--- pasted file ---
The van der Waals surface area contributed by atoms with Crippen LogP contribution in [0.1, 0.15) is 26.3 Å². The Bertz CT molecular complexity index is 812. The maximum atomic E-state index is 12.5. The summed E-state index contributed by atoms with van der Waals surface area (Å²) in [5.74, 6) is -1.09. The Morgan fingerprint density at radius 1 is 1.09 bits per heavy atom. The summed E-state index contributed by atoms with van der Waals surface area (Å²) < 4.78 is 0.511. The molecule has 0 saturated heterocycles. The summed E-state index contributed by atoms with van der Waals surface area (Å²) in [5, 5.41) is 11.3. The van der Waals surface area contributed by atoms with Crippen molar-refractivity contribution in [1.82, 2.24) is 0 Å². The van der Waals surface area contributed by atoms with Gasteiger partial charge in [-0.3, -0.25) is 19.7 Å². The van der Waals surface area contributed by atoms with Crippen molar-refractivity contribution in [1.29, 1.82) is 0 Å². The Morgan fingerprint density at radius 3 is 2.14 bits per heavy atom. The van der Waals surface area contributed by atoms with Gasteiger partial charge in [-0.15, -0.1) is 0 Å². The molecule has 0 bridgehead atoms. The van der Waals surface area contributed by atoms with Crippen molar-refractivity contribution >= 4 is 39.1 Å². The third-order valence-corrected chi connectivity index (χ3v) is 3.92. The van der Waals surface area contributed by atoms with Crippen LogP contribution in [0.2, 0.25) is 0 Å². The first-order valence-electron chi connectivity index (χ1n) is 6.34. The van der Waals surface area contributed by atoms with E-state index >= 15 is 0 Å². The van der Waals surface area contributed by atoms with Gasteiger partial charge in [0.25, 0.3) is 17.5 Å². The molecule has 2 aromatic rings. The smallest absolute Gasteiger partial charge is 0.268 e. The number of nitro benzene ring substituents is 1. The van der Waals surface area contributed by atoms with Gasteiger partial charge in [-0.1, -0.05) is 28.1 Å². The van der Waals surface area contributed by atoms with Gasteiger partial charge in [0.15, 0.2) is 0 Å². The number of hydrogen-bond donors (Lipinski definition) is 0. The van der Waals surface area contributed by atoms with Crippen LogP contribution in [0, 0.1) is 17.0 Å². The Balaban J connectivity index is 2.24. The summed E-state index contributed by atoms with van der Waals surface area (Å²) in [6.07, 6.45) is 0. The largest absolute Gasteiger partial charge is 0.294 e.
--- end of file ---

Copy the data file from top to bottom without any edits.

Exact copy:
The van der Waals surface area contributed by atoms with Crippen LogP contribution in [0.1, 0.15) is 26.3 Å². The Bertz CT molecular complexity index is 812. The maximum atomic E-state index is 12.5. The summed E-state index contributed by atoms with van der Waals surface area (Å²) in [5.74, 6) is -1.09. The Morgan fingerprint density at radius 1 is 1.09 bits per heavy atom. The summed E-state index contributed by atoms with van der Waals surface area (Å²) < 4.78 is 0.511. The molecule has 0 saturated heterocycles. The summed E-state index contributed by atoms with van der Waals surface area (Å²) in [5, 5.41) is 11.3. The van der Waals surface area contributed by atoms with Crippen molar-refractivity contribution in [1.82, 2.24) is 0 Å². The van der Waals surface area contributed by atoms with Gasteiger partial charge in [-0.3, -0.25) is 19.7 Å². The van der Waals surface area contributed by atoms with Crippen molar-refractivity contribution in [1.29, 1.82) is 0 Å². The Morgan fingerprint density at radius 3 is 2.14 bits per heavy atom. The van der Waals surface area contributed by atoms with Gasteiger partial charge in [-0.15, -0.1) is 0 Å². The molecule has 0 bridgehead atoms. The van der Waals surface area contributed by atoms with Crippen molar-refractivity contribution >= 4 is 39.1 Å². The third-order valence-corrected chi connectivity index (χ3v) is 3.92. The van der Waals surface area contributed by atoms with Crippen LogP contribution in [0.2, 0.25) is 0 Å². The first-order valence-electron chi connectivity index (χ1n) is 6.34. The van der Waals surface area contributed by atoms with E-state index >= 15 is 0 Å². The van der Waals surface area contributed by atoms with Gasteiger partial charge in [0.25, 0.3) is 17.5 Å². The molecule has 2 aromatic rings. The smallest absolute Gasteiger partial charge is 0.268 e. The number of nitro benzene ring substituents is 1. The van der Waals surface area contributed by atoms with Gasteiger partial charge in [-0.1, -0.05) is 28.1 Å². The van der Waals surface area contributed by atoms with Gasteiger partial charge in [0.15, 0.2) is 0 Å². The number of hydrogen-bond donors (Lipinski definition) is 0. The van der Waals surface area contributed by atoms with Crippen LogP contribution in [0, 0.1) is 17.0 Å². The Balaban J connectivity index is 2.24. The summed E-state index contributed by atoms with van der Waals surface area (Å²) in [6.07, 6.45) is 0. The largest absolute Gasteiger partial charge is 0.294 e.